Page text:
By Spc. Elizabeth Hackbarth
U.S. Army Central
In the early morning hours, just before 2 a.m., well before the sun came up over the horizon, 11 dedicated U.S. Army Central Soldiers were awake and boarding the bus from Camp Arifjan, Kuwait, to Camp Buehring, Kuwait, to begin several days of intense physical and mental competition.
USARCENT hosted its 2021 Best Warrior Competition at Camp Buehring and Camp Arifjan, Kuwait, June 20-24. During the competition, warriors from all components battled through 76 hours of demanding mental and physical events in temperatures consistently above 100 degrees Fahrenheit.
“It’s gonna be a great opportunity for me to see what I’m capable of and see what happens when the going gets tough,” said Spc. Phillip Guse, a medical laboratory specialist with 811th Hospital Center, 3rd Medical Command.
After the first day of in-processing and media interviews with the USARCENT Public Affairs team, the competitors traveled to Camp Buehring for an early morning Army Combat Fitness Test.
Guse achieved a rare and impressive feat, scoring a perfect 600, and all the competitors pushed each other to personal bests.
“I came out and did what I wanted to accomplish,” Guse said. “I managed to max it out with a 600. Every event went well, I kept the dream alive and once I got to the run, I just stuck it out and managed to get under the 13:30 mark. I think I’ll carry some of that momentum and motivation to the next event.”
Less than an hour after finishing the ACFT, competitors participated in an obstacle course with 10 challenges. They had to climb, crawl, drag and jump through various obstacles in the 114 degree Fahrenheit Kuwaiti heat.
The final obstacle gave most Soldiers the toughest time. It required them to lift 160-pound mannequins into a mock medical evacuation helicopter.
“Those dummies were pretty heavy. It just wasn’t working out [for me],” said Sgt. Ellahimod Alexander, a human resources noncommissioned officer with Area Support Group - Kuwait. “I wanted to quit, [but] one of the cadres [told me] if you leave one, you leave both. I started thinking about the warrior ethos. Never leave a fallen comrade. It hit me. At the end of the day, if it was an actual combat zone, and I had a battle buddy that was down, no matter his size I’m gonna have to try and get him out of there. So that motivated me.”
After the obstacle course, the competitors headed back to Camp Arifjan where they competed in Warrior Tasks and Battle Drills, took a written exam, and finished the day off by testing their ability to think under pressure during a physical training circuit event.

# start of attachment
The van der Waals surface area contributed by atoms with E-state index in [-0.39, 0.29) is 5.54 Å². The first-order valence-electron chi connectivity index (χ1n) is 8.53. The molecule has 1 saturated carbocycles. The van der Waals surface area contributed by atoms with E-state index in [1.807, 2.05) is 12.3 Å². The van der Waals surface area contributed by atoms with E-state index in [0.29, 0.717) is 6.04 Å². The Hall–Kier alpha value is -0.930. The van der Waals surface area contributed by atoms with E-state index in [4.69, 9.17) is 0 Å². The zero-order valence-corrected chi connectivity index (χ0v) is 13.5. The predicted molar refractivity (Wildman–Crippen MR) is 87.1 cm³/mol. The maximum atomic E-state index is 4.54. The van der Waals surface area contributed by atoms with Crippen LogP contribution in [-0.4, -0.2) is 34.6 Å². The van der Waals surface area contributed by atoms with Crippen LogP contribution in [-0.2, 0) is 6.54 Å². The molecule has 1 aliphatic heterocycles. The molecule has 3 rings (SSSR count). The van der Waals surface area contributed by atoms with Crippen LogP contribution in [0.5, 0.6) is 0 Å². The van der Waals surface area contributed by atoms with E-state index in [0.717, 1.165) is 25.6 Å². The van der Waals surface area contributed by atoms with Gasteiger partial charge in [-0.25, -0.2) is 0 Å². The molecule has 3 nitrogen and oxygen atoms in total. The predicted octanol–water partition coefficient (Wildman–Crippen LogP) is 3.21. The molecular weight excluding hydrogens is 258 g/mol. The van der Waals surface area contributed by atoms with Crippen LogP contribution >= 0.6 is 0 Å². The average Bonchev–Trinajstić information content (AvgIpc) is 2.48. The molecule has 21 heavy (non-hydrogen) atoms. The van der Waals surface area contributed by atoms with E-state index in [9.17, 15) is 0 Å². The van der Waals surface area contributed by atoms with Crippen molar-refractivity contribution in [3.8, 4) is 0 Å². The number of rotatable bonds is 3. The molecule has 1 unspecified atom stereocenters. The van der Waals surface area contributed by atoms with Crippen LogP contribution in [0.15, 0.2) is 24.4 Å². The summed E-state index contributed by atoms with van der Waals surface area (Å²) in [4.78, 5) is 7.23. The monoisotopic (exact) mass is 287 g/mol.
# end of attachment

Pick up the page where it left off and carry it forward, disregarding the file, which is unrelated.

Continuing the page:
Having finished a full day of activities, competitors were able to fit in a few quick hours of sleep before continuing the competition the next morning.
“Running on three hours of sleep last night to another full day, I’m definitely drained,” said Sgt. Chad Phillips, an infantryman with Company B, 2nd Combined Arms Battalion, 136th Infantry Regiment. “But I’m just gonna keep pushing through and see how it goes.”
His fellow competitors shared the same mentality.
“I’m really gonna have to push myself past my limit because I’m not used to being out in the heat, doing all those physical activities,” said Sgt. Jason E. Javier, a veterinary food inspector noncommissioned officer with 993rd Medical Detachment, 3rd Medical Command. “It’s going to take a lot of mental strength because you’re pushing yourself through a situation that you’re not usually used to.”
The new day began with a mystery event which consisted of a 5-kilometer ruck march and numerous challenges laid out for them on the physical training field. Soldiers had to wear a protective mask while performing combat life saving measures to a mannequin then fireman’s carry it across the field. They also had to flip tires and pull a 40-pound sled. Competitors were not informed of what tasks they would have to complete until the event began, creating an extra mental demand for them to quickly adapt to and overcome.
“I thought it was just going to be just the ruck,” said Spc. Rena Bailey, a wheeled vehicle mechanic assigned to Area Support Group - Kuwait. “So I was going as hard as I could, sprinted the last quarter mile of it, and then I saw that the entire PT field was covered with [challenges].”